Why buying a corporate jet pays for itself

Talking about very free and easy.
Talking about very free and easy.
Image: Reuters/Gene Blevins
We may earn a commission from links on this page.

Lots of American companies have private jets, and the government gives them a pretty good reason to buy one: They can pay for themselves in just a few years.

The reason is that the American government pretends a jet only lasts five years, when in reality you can use it for decades. The government is pretending that other long-lived corporate investments—train cars, broadcast antennae, oil rigs and satellite tracking equipment—will also become useless far sooner than they will, five or seven years into a much longer working life. This willful blindness is an attempt to fool businesses into buying more expensive stuff, thus goosing the economy, but there’s not a lot of evidence that it actually works.

“As a result, businesses holding these assets are able to recapture the entire cost of acquiring the asset long before it’s ceased to produce value,” Dean Sonderegger, an executive at Bloomberg BNA who builds software that allows companies to track these write-offs. “Take private jets, for example, which have an IRS-specified useful life of five years, allowing firms to write off 70% of their cost within the first three years.”

The term of art here is depreciation, and it serves a useful purpose. You shouldn’t have to pay taxes on your necessary business expenses, but it doesn’t make sense to let companies deduct the entire cost of something they buy in the first year if it will last for years. So companies are allowed to deduct a percentage of the equipment’s cost over time, as its value depreciates. But when these rates were set in the 1986 tax reform, they were, for some reason—probably last-minute political horse-trading—often based on lifespans much shorter than the real ones.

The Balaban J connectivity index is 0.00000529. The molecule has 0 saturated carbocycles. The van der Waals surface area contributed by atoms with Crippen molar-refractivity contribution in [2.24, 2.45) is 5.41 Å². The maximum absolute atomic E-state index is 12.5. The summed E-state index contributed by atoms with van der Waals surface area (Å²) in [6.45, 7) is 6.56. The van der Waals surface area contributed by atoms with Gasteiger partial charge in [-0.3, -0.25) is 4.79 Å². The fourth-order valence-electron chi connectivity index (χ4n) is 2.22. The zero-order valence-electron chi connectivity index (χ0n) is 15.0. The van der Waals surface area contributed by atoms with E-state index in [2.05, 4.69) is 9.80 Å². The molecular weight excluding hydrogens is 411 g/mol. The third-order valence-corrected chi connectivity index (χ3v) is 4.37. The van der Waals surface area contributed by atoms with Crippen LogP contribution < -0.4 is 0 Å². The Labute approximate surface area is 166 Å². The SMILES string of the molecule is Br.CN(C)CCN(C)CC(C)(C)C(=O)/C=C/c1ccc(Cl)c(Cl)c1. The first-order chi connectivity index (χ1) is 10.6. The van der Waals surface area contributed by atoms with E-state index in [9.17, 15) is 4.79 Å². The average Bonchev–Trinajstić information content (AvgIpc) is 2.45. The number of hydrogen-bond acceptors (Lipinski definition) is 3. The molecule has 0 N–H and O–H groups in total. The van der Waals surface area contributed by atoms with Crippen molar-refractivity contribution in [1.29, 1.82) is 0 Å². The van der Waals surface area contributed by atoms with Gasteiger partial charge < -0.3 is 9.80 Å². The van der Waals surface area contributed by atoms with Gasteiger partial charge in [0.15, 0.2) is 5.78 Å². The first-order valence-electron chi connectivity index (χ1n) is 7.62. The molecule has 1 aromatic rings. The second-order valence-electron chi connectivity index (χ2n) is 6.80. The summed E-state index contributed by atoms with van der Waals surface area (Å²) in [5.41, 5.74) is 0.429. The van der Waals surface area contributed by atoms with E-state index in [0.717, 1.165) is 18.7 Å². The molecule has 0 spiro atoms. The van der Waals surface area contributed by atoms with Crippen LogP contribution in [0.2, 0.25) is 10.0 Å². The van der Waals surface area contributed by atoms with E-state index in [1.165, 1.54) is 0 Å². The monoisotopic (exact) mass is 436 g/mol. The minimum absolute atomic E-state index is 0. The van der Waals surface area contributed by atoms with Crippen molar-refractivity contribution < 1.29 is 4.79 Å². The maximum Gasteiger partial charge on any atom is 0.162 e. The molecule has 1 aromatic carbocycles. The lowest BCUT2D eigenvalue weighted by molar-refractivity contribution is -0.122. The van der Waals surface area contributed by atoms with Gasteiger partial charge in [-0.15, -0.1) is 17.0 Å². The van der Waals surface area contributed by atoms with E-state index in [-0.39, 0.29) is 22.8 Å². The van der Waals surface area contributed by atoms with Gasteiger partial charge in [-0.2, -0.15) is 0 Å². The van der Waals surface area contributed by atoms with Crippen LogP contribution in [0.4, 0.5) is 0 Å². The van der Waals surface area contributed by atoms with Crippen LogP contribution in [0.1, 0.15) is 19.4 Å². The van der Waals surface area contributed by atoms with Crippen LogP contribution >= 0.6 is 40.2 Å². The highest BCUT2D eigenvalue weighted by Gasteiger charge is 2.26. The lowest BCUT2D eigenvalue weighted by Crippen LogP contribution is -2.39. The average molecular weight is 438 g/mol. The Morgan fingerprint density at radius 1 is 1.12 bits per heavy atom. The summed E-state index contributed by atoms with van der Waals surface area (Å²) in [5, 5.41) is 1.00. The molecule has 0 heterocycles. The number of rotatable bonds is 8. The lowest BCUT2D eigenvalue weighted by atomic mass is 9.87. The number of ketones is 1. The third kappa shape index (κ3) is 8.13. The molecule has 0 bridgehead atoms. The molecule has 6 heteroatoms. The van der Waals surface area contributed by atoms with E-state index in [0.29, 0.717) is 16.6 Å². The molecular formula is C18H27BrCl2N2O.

Today, businesses can also add in bonus depreciation—who doesn’t love a bonus?—that was first instituted as stimulus after the recession in 2000, renewed and subsequently increased in the years that followed; it currently speeds up depreciation by 50%.

So has this game of accounting make-believe helped the economy? Not noticeably. Federal Reserve researchers have found negligible effects at most, and the Treasury Department found that many firms did not take advantage of the depreciation. “What I hear from my clients is that it’s more business driving these purchases,” Sonderegger says. “The tax tends to be the tail of the dog.” But that doesn’t stop the small percentage of trade groups who do rely on those breaks—notably, manufacturers of private jets—from lobbying aggressively to maintain them.

What’s the tail of this particular dog cost American taxpayers? Perhaps $35 billion annually, according to one Congressional Research Service estimate. That’s money that could go toward lowering corporate tax rates by 2%, or reducing the annual deficit 7%, or increasing investment in under-funded research programs or anti-poverty measures. President Barack Obama would prefer to eliminate the write-offs, but hasn’t gotten anywhere. Just last week, a Senate committee approved the renewal of a package of tax breaks that included bonus depreciation, and it is likely to become law.

“This will be the last tax extenders bill the committee takes up as long as I’m chairman,” promised Senator Ron Wyden, who just took over the tax-writing committee. But this is the 15th time the breaks, which largely benefit business, have been quietly renewed, and that’s a lot of inertia for him to fight.

Update, April 14: Sonderegger’s first quote has been clarified to better reflect that businesses recapture the cost of these assets from the combination of direct tax savings and the disparity between the asset’s accounting and real rate of depreciation.